The opening of the door is spanned by a simple one-stone slab lintel, topped by a row of decorative ablaq just below the founding inscription, above which is a square polychrome plaque; the whole is crowned by a muqarnas niche. The course of ablaq, of the elaborate fleur-de-lys variety, runs the width of the opening above the lintel. The square plaque of polychrome marble is a masterpiece of craftsmanship and the focal point of the portal. It consists of an inner circle of deep red marble surrounded by a stone carved palmette motif, enclosed in turn by a plain band of marble. This circle forms the core from which radiates and toward which converges a complex system of double interlocking bands studded with fleurs-de-lys pointing like arrows toward the inside circle and the outer square. This decorative plaque is set in a stone frame on the wall above the door and below the muqarnas niche.
The crowning muqarnas niche consists of four rows of a muqarnas motif, running on the three sides of the inner portal and surmounted by a plain yet powerful half-dome. The first row consists of two corner niches with a shell half-dome flanked by two double-arched motifs; at the center of this row and at the two ends toward the exterior are plaques of a complex carved star-shaped Mamluk motif. The second row consists of central and side double arches with a corner stalactite; the third row alternates plain crossed double arches with stalactite double arches. Finally, the top row consists of narrower alternating flat and concave trilobed arches, the concave motif crowning the flat double arches of the lower row. The effect is of a rich and very well built stone muqarnas zone between the flat wall below and the half-dome above.
The western door is clearly the side door to a mosque, but it still stands out from its surroundings by three horizontal rows of muqarnas above the lintel to suggest that it leads into some special place. The lowest row has wide arches; the second row has a simple attempt at stalactites; and the top row uses a simple scale motif. Since this wall of the building has been repaired and replastered many times, it is hard to tell whether or not what we now see is complete (which could well be the case) or whether it was once more highly decorated. The architect Abu Bakr ibn al-Basis. was in any case proud enough of it to sign it, as we have seen.
The third distinguishing element, the minaret, is a true landmark. A square tower of sandstone, it is considered one of the most important minarets in the city. The square shaft has two rows of horizontal molding that divide it into three parts opened at irregular intervals by small, star-shaped windows. The shaft is topped by a slightly wider cubical unit which rests on a muqarnas frieze above four engaged colonnettes. It is open on each of its four sides by a double arched window divided by a central column and is topped by a balcony with four corner knobs. A later addition to the minaret is an octagonal shaft covered by a conical dome.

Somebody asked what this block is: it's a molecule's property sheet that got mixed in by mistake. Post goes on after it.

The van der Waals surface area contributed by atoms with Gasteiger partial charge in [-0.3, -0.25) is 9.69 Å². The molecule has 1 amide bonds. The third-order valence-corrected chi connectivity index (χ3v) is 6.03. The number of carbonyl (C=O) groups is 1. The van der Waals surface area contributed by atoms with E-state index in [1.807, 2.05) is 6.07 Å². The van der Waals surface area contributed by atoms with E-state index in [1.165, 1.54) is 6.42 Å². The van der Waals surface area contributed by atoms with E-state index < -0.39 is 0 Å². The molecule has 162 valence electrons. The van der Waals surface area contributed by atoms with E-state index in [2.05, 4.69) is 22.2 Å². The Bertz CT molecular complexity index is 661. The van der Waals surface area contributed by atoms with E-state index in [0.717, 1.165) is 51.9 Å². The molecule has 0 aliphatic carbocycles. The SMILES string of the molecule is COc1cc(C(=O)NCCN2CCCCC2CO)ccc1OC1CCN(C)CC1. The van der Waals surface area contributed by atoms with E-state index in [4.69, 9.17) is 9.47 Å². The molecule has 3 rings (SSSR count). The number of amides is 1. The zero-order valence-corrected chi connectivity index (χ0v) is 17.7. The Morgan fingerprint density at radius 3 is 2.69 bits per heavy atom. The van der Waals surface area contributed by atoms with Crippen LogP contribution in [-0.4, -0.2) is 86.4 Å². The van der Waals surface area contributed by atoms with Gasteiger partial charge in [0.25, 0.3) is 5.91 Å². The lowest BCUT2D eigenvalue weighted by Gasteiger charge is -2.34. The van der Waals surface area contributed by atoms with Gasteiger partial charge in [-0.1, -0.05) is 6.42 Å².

From even a cursory glance at the plan of the Jami al Attar, it is apparent that the interior of the structure bears no resemblance to any common or even known mosque type. Essentially it is a long rectangular space (about 22 by 14 meters) with openings onto it. The main entrance follows the street line and is set at a slight angle to the mosque. The gate leads into an almost square entrance with cross-vaulting, which in turn leads into a prayer hall; a door on the north side leads into a large, almost square ablution room.
The central prayer area is rectangular and is covered by a simple long vault, except for the axis between the main eastern portal and the side western entrance which is more elaborately covered with a central high dome flanked by two vaulted areas. The dome has a cupola with a central octagonal opening, resting on an octagonal zone of transition with eight windows set in double frames; this transition area rests on four plain pendentives placed between the vaulted areas.
The western side of the rectangular hall has three three-sided, simple vaulted iwan-like rooms opening onto it. The central one is the largest of the three and gives access to the outside through an arch of thick masonry.
The eastern side has only one iwan-like room and two windows opening onto a garden. The three western iwans and the eastern one must be the "four platforms" mentioned by al-Nabulsi in 1700: "In this mosque, there are four platforms [suffah]; each platform has its own teacher, who receives a salary provided for by the waqf of the mosque.""
Salam-Liebich, Hayat, 1983. The Architecture of the Mamluk City of Tripoli. Cambridge: The Aga Khan Program for Islamic Architecture.
Meinecke, Michael. 1992. Die Mamlukische Architektur in Ägypten und Syrien (648/1250 bis 923/1517). Glückstadt: Verlag J. J. Augustin, I/76, II/165.